"The second challenge would be that the series is about climate change but it's also about economics, policy, finance, but it's also about cement and steel and coal power and natural gas power, and about batteries and the electric grid... so it brings all of these disparate subjects together in a package. I have never done science or business reporting before at a scale where I had to connect so many dots into a single story, so that was difficult."
You have a background in chemistry and chemical engineering – do you think having this expertise helped you approach the topic in a different way?
"I would say you don't need a science background to be able to cover science, I know many people who don't and they do a good job. It helps to have the background because you are able to speak to researchers and professionals in the field in their own language, which may be jargony, but you are able to capture it because you understand it. There is also a sense I get that people respect a person who has expertise in a certain area, so I have been told many times by different sources 'you know this because you studied this' and then they go on to explain it.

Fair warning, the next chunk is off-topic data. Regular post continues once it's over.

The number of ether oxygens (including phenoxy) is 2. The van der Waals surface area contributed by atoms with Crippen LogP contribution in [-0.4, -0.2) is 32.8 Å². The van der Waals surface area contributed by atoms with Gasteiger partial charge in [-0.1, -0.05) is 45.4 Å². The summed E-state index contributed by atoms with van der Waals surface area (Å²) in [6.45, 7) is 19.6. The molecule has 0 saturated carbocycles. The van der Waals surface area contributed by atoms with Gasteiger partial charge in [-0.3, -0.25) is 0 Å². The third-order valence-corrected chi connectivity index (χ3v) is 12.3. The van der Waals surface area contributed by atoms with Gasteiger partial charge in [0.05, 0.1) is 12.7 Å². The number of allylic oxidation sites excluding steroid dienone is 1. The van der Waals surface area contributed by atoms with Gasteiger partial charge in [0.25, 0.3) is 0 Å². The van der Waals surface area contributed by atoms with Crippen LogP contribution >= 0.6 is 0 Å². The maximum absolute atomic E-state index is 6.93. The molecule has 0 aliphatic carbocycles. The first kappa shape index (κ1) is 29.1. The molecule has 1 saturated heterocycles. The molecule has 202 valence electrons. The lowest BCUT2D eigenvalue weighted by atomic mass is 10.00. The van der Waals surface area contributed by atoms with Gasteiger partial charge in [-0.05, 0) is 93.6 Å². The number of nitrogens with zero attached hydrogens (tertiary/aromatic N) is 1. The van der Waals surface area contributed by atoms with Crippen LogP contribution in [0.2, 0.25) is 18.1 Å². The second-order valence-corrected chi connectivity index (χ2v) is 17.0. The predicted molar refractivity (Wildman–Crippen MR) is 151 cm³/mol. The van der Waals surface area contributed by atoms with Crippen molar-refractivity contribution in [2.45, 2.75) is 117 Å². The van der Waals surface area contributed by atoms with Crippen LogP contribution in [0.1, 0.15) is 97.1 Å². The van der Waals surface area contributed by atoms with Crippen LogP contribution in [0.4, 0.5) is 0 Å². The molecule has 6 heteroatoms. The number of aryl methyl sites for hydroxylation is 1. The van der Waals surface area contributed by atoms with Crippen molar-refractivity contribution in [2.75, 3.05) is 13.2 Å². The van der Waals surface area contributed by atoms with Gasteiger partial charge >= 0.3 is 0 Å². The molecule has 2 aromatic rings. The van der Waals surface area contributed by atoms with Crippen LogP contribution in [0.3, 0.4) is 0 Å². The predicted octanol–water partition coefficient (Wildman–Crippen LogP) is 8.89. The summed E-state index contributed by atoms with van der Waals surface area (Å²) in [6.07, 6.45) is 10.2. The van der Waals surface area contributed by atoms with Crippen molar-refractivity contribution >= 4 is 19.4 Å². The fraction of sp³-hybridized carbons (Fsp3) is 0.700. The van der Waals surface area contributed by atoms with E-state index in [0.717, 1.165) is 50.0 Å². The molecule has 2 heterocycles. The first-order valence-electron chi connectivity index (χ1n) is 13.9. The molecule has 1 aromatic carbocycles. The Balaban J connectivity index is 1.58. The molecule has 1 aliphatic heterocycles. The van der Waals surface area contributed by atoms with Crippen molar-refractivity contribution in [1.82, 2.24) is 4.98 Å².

"If there is an advantage it's also that I am able to sniff out stories which are maybe passed out by others who don't know the subject, but I also think if you spend enough time regardless of your training you'd be able to sense those stories. I think what it provides me is a shortcut. In today's world where reporters aren't given that much time or travel budget to go and meet people, having this sort of background is actually pretty useful."